Almond Butter Dog Treat Recipe
I bought some new cookie cutters and I couldn’t wait to try them out. And the Almond Butter Dog Treat Recipe was the perfect dough to sink them into. Not only that, this is the perfect treat for your dog to sink his chompers into, especially if you’re trying to get him off the peanut butter bandwagon. This was the first time I’ve tried almond butter as a substitute and Oscar loved it. Just like the cookie promises, Oscar though these treats are “Nom Nom Nom!”
Almond Butter Dog Treat Recipe
Makes 30 cookies
- 1 cup almond butter
- 1 egg
- 2 cups whole wheat flour
- 1 tablespoon baking powder
- 1 cup water
- 1 teaspoon cinnamon
- Heat oven to 350°F. Line a non-stick cookie sheet with parchment paper.
- In a small bowl, mix almond butter and egg until combined. In a larger bowl, stir together flour, cinnamon, and baking powder. Stir the almond butter, egg, and water in the flour mixture. Stir until the dough is stiff.
- Roll out on a counter sprinkled with flour. Cut out using cookie cutters and place on a cookie sheet.
- Bake for 20 minutes. Let cool on racks.
Is Almond Butter Good for My Dog?
While almond butter isn’t a common ingredient in dog treats, it does offer some great benefits. In fact, you may read this and find yourself searching for ways to include it more moving forward!
You may be surprised to learn that almond butter is high in calcium, phosphorous, and magnesium. All three of these minerals work together to improve your dog’s bone and joint health. They encourage strong, bones and teeth while also helping to prevent joint problems.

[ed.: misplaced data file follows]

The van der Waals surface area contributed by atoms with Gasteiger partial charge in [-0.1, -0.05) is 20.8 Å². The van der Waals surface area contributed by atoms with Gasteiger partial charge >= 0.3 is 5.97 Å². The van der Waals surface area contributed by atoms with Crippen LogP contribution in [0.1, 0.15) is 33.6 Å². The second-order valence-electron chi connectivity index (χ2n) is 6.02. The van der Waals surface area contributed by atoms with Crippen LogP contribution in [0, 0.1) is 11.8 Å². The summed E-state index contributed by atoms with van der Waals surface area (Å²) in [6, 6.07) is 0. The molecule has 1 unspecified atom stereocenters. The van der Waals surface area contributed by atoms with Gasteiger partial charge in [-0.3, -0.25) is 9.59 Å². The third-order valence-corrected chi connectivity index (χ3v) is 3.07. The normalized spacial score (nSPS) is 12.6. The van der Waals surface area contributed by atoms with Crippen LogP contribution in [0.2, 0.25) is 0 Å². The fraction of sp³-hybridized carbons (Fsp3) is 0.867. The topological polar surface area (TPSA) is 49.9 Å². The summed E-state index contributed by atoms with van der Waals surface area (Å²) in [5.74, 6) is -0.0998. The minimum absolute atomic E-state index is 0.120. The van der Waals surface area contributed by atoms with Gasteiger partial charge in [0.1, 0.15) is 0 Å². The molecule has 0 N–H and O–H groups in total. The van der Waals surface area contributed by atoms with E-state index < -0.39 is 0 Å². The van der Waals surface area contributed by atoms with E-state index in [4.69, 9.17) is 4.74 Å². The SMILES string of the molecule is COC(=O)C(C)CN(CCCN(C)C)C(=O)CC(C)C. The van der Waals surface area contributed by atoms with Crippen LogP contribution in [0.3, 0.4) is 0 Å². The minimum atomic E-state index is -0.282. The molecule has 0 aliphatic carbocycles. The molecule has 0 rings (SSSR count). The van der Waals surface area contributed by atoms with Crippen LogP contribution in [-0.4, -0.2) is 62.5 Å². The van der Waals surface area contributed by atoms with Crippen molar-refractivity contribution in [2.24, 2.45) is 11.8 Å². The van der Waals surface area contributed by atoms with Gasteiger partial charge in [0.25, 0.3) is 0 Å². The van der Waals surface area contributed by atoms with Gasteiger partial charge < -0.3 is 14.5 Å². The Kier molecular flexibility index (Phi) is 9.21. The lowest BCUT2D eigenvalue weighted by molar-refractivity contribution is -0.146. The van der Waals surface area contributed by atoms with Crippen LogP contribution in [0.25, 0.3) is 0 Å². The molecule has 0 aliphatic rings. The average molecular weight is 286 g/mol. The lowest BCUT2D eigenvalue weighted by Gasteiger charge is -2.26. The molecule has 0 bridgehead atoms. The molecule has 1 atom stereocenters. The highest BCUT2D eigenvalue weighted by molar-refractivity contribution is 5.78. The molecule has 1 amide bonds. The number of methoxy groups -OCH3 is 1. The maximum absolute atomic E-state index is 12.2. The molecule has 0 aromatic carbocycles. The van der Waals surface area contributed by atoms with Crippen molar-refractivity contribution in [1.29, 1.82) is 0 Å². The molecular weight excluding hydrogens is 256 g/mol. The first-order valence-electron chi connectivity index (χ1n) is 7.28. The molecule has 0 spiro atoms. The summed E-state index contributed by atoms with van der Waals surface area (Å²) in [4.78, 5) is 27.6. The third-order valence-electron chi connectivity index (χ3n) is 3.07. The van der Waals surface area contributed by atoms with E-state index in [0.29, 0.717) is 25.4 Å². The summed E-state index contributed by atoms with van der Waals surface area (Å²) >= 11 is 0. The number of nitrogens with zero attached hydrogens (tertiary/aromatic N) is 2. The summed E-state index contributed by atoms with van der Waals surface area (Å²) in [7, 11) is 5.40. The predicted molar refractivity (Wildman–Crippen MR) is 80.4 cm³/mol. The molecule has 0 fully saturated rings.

It contains high levels of vitamin B3. Also known as Niacin, vitamin B3 is an important nutrient for the care and maintenance of your dog’s skin and coat health, GI tracts, and nervous tissue. It also plays an important role in the breaking down of essential fatty acids in your dog’s body. It also helps to lower cholesterol, boost energy levels, improve memory, and support proper circulation.
Another major benefit of almond butter is the high levels of vitamin E that it offers. In fact, the vitamin E levels are higher than those that are found in peanut butter (a key reason why peanut butter is such a popular choice for dogs). Vitamin E contributes to the health and well-being of your dog in many different areas of the body including the immune system, heart, liver, muscles, nerves, and skin. It is also said to have anti-inflammatory properties, meaning that it can help to ease some of the discomfort experienced by dogs living with arthritis.
How did this recipe turn out for you? Let’s see the results – post a picture on our Facebook page!
Amy Tokic, Editor of PetGuide.com, is a passionate animal lover and proud pet parent of Oscar, a Shih Tzu/Chihuahua cross, and Zed, a Japanese Chin. Her love of animals began in kindergarten, when she brought her stuffed dog Snoopy into class with her every day. Now, she writes about her adventures in pet ownership and tirelessly researches products, news and health related issues she can share with other animal enthusiasts. In her free time, Amy loves perusing used book and record stores, obsessing over the latest pet products available and chasing squirrels with wild abandon (a habit attributed to spending too much time with her pooches).
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